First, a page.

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Archive for October, 2021

This is a novelisation of the 1993 film Philadelphia, which won Tom Hanks his first Academy Award. It’s important to note that the book is based on the film script rather than the film being adapted from the book, because when the book comes first there are usually at least some changes in the film. In this case however, the novel is quite literally a scene by scene story of the film, with the same dialogue throughout.

For anyone who isn’t aware, Philadelphia tells the story of a talented and successful lawyer named Andrew Beckett. He is gay and has full blown AIDS, which he has so far managed to keep to himself, his partner and family and his close friends. However, when the partners at the huge corporate law firm that he works at find out about his illness he is fired. Although they claim that it is due to the mediocre standard of his work, he is convinced that it is because of his illness and/or sexuality, and he decides to sue them. But finding a lawyer who will act for him in court proves difficult and he ends up hiring homophobic personal injury lawyer Joe Miller. Joe does not want to take the case because of his own prejudices, but his prevailing sense of fairness compels him to do so and now the two of them have to prepare for the biggest legal battle either of them have ever faced.

It’s virtually impossible to review the book without also reviewing the film, and while I have always considered both Tom Hanks and Denzel Washington to be superb in their respective roles in the film (Hanks is Andrew Beckett and Washington is Joe Miller), there are better films about HIV/AIDS crisis, and there are definitely better books about the subject.

Because the book is just a recap of the film, there is very little characterisation, because that all came through on screen. Consequently, all of the characters are basically cardboard cut-outs – Andrew is a brilliant and intelligent opera lover, Joe is a charismatic but prejudiced family man, Andrew’s partner Miguel is a hot-headed Spaniard. (Miguel’s character suffers the most from not being more fleshed out – I would have liked to have seen more about how he coped with his lover’s illness, in an emotional sense.)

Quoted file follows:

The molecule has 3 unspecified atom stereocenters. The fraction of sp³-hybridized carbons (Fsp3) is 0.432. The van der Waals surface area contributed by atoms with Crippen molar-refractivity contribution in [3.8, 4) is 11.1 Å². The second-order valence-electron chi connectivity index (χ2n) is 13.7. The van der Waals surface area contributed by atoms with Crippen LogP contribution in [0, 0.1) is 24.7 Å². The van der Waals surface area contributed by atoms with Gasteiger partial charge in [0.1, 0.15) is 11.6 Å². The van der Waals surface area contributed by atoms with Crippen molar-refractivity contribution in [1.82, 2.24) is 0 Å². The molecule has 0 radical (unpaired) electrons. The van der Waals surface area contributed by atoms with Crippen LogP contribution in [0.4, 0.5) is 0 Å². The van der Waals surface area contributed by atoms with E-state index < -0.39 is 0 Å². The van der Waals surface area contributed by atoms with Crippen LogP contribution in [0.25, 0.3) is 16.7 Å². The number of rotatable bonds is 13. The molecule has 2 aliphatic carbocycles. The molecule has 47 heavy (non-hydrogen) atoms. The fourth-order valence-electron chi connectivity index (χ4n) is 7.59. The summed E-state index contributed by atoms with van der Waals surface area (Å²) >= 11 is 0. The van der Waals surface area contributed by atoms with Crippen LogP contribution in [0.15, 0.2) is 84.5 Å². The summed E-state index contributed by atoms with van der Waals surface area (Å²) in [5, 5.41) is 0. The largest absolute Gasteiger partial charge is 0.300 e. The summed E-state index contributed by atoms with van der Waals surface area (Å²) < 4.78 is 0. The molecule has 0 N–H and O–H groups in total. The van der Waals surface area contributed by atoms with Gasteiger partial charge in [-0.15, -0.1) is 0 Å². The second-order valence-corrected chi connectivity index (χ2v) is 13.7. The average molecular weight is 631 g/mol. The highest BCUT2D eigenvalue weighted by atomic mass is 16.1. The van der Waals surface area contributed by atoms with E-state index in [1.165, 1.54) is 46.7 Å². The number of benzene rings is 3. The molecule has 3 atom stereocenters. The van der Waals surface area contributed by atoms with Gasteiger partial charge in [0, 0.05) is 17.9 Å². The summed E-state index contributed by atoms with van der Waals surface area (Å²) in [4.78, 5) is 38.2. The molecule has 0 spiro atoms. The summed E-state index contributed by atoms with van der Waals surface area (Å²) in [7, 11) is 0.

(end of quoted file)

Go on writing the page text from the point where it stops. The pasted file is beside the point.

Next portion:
The prose is certainly undemanding, despite the subject matter and I read the book very quickly. However, while it is perfectly functional, it never really does more than scratch the surface of the situation.

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This novel tells the story of two young women, trying to come to terms with their pasts. Georgetown Easy moved to small-town England with her mother and aunt when she was just a young girl, but she really wants to find the father she never knew. Her search takes on a physical and metaphorical journey.

Meanwhile Helena Jones knows her past, but wants to leave it where it belongs and escape the self-imposed confines of her life. Always at loggerheads with her layabout brother Troy, Helena has been the sensible twin for as long as she can remember, and now she is ready for change.

About 65% of the novel is narrated by Georgetown, and the remainder is mainly narrated by Helena. with a page short parts narrated by a young lady named Aurelie who blasts her way into the lives of the many characters, and leaves all of them changed.

There’s a lot to like about this book. Georgetown’s scenes and conversations with her mother and aunt are very believable and peppered with humour. I really liked her character and heart. Helena was less interesting to me, and without the difficult relationship between herself and Troy, she would not have been a particularly memorable character.

But that’s not to say I didn’t enjoy the novel because I did, although I think it started to lose it’s way somewhat towards teh end. The titel comes from the name of a blues bar where the characters often met and I must admit the scenes set there did make me wish there was somewhere like that near to where I lived!

Overall, an assured debut – I would probably read more by Kat Pomfret.

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